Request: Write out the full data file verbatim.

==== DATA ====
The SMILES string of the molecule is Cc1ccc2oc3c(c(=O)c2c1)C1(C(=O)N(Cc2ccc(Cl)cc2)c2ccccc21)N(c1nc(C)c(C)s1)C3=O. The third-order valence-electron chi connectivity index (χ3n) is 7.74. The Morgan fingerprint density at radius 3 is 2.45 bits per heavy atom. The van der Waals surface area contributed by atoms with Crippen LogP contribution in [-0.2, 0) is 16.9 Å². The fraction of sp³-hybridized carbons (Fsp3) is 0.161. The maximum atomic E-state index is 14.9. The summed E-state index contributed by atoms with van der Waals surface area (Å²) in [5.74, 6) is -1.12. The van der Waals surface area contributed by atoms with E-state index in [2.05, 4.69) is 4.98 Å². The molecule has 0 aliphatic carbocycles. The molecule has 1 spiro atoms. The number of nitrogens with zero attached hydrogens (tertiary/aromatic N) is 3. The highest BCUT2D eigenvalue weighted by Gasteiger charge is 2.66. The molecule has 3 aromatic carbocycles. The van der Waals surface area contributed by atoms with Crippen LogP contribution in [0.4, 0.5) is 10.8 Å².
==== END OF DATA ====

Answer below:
The SMILES string of the molecule is Cc1ccc2oc3c(c(=O)c2c1)C1(C(=O)N(Cc2ccc(Cl)cc2)c2ccccc21)N(c1nc(C)c(C)s1)C3=O. The third-order valence-electron chi connectivity index (χ3n) is 7.74. The Morgan fingerprint density at radius 3 is 2.45 bits per heavy atom. The van der Waals surface area contributed by atoms with Crippen LogP contribution in [-0.2, 0) is 16.9 Å². The fraction of sp³-hybridized carbons (Fsp3) is 0.161. The maximum atomic E-state index is 14.9. The summed E-state index contributed by atoms with van der Waals surface area (Å²) in [5.74, 6) is -1.12. The van der Waals surface area contributed by atoms with E-state index in [2.05, 4.69) is 4.98 Å². The molecule has 0 aliphatic carbocycles. The molecule has 1 spiro atoms. The number of nitrogens with zero attached hydrogens (tertiary/aromatic N) is 3. The highest BCUT2D eigenvalue weighted by Gasteiger charge is 2.66. The molecule has 3 aromatic carbocycles. The van der Waals surface area contributed by atoms with Crippen LogP contribution in [0.4, 0.5) is 10.8 Å².